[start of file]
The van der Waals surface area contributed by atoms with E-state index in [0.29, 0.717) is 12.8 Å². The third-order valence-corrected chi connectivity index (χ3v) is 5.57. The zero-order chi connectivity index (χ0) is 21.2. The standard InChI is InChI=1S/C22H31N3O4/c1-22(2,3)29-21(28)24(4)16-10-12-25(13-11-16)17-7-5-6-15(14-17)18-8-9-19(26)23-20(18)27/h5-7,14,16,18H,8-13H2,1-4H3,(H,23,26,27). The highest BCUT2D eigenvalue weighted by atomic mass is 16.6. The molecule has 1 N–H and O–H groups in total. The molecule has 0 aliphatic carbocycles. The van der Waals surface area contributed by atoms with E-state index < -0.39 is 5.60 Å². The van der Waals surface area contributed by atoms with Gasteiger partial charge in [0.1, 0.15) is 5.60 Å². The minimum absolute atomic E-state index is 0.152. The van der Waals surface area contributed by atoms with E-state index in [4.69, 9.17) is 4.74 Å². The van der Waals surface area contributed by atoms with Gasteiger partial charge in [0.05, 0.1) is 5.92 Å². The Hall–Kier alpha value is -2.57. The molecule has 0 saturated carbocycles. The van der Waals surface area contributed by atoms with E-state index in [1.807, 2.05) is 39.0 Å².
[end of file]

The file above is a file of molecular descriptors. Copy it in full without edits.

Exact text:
The van der Waals surface area contributed by atoms with E-state index in [0.29, 0.717) is 12.8 Å². The third-order valence-corrected chi connectivity index (χ3v) is 5.57. The zero-order chi connectivity index (χ0) is 21.2. The standard InChI is InChI=1S/C22H31N3O4/c1-22(2,3)29-21(28)24(4)16-10-12-25(13-11-16)17-7-5-6-15(14-17)18-8-9-19(26)23-20(18)27/h5-7,14,16,18H,8-13H2,1-4H3,(H,23,26,27). The highest BCUT2D eigenvalue weighted by atomic mass is 16.6. The molecule has 1 N–H and O–H groups in total. The molecule has 0 aliphatic carbocycles. The van der Waals surface area contributed by atoms with E-state index < -0.39 is 5.60 Å². The van der Waals surface area contributed by atoms with Gasteiger partial charge in [0.1, 0.15) is 5.60 Å². The minimum absolute atomic E-state index is 0.152. The van der Waals surface area contributed by atoms with E-state index in [4.69, 9.17) is 4.74 Å². The van der Waals surface area contributed by atoms with Gasteiger partial charge in [0.05, 0.1) is 5.92 Å². The Hall–Kier alpha value is -2.57. The molecule has 0 saturated carbocycles. The van der Waals surface area contributed by atoms with E-state index in [1.807, 2.05) is 39.0 Å².